3. Encourage candor and caring. Managers can use open, non-judgmental language and listen with respect and appreciation in all conversations. Imagine that the words people use are like suitcases; you need “unpack” them to understand what colleagues are really thinking. Thank people for sharing, and make sure that there are no negative repercussions for doing so. Tell everyone you’re committed to a welcoming, collaborative environment, and that you don’t want anyone to feel rejected.

Remember, we all thrive on being connected to others. Don’t let your office become a place where people feel threatened by rejection. Instead, bring your conversational intelligence to work.

Lawyering Is Mostly Talk: “Conversational Intelligence” by Judith E. Glaser deconstructs applying neuroscience

 

by Jane Genova

As a 1L we all took legal writing.  But success in most niches in the legal sector depends on our oral skills.  That extends from how lawyers present themselves to prospects to the performance art during a jury trial. 

Most lawyers have heard about many of the findings in neuroscience.  Those range from how mirror neurons represent an efficient Wi-Fi system to the mental clarity from mindfulness.  However, they rarely had an easy way of integrating those discoveries into their menu of public relations skills.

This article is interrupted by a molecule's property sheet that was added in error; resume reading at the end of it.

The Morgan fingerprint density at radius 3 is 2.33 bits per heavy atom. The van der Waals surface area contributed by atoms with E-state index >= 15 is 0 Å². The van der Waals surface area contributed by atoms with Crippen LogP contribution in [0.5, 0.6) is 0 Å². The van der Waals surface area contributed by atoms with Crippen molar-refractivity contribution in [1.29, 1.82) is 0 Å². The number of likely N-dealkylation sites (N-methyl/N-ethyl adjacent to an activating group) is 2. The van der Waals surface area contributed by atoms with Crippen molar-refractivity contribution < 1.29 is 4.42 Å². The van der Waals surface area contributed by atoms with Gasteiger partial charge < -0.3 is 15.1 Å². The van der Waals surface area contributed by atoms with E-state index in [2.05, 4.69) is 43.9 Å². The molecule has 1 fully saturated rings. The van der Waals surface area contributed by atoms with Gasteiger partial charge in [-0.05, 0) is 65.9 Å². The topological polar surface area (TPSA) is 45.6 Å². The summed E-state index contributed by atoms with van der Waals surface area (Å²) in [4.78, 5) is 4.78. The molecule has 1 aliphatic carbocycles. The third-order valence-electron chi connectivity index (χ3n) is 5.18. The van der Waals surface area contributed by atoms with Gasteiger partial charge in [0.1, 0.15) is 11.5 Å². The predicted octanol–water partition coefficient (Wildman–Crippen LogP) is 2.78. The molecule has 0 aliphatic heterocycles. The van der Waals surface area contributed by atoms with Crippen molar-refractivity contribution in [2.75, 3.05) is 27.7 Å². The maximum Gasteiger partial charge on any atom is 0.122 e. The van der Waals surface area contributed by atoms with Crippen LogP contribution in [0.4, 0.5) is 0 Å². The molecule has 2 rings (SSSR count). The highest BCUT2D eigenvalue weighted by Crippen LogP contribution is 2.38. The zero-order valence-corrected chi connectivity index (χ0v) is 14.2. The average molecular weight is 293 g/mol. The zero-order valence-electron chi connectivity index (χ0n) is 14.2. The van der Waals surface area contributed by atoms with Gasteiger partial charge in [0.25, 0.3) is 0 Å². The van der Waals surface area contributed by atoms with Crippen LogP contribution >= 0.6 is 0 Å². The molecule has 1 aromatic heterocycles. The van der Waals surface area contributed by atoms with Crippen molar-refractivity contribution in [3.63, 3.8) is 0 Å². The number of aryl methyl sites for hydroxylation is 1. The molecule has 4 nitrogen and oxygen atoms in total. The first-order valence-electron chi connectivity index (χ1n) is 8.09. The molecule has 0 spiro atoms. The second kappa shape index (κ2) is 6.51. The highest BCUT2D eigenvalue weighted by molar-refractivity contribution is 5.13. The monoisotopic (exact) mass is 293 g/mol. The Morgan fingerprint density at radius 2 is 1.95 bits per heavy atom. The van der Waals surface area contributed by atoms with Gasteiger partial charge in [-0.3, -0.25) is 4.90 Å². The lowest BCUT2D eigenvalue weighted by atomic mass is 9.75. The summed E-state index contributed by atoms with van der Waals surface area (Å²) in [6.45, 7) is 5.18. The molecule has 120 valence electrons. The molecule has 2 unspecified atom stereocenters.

The good news is that there is a new book which does the job on integration. It’s “Conversational Intelligence” by Judith E. Glaser.  She’s a heavy in public relations.  That includes being chief executive officer of Benchmark Communications and chairman of The Creating WE Institute.  

Glaser explains, for example, how to trigger the fear reaction as well as the willingness to collaborate.  The more oral communications skills in the lawyers’ tool box the better the odds for success.  It is downright useful, we know, to scare the jesus out of the other set of lawyers sitting across from you.  That’s exactly how hefty client settlements happen.  It can also make lawyer brandnames, such as that of Michael Pohl at Jones Day, to be able to be the good cop with the expert witness for the opposition.  That tactic tends to resonate with jurors. 

“Conversational Intelligence” could also be a game-changing read for law students beginning their search for clinical internships, summers, and actual jobs.  Applying discoveries from neuroscience hands newbies a distinct edge in getting some breaks.

 

 

 

Go Ahead Actions for Vision Clarity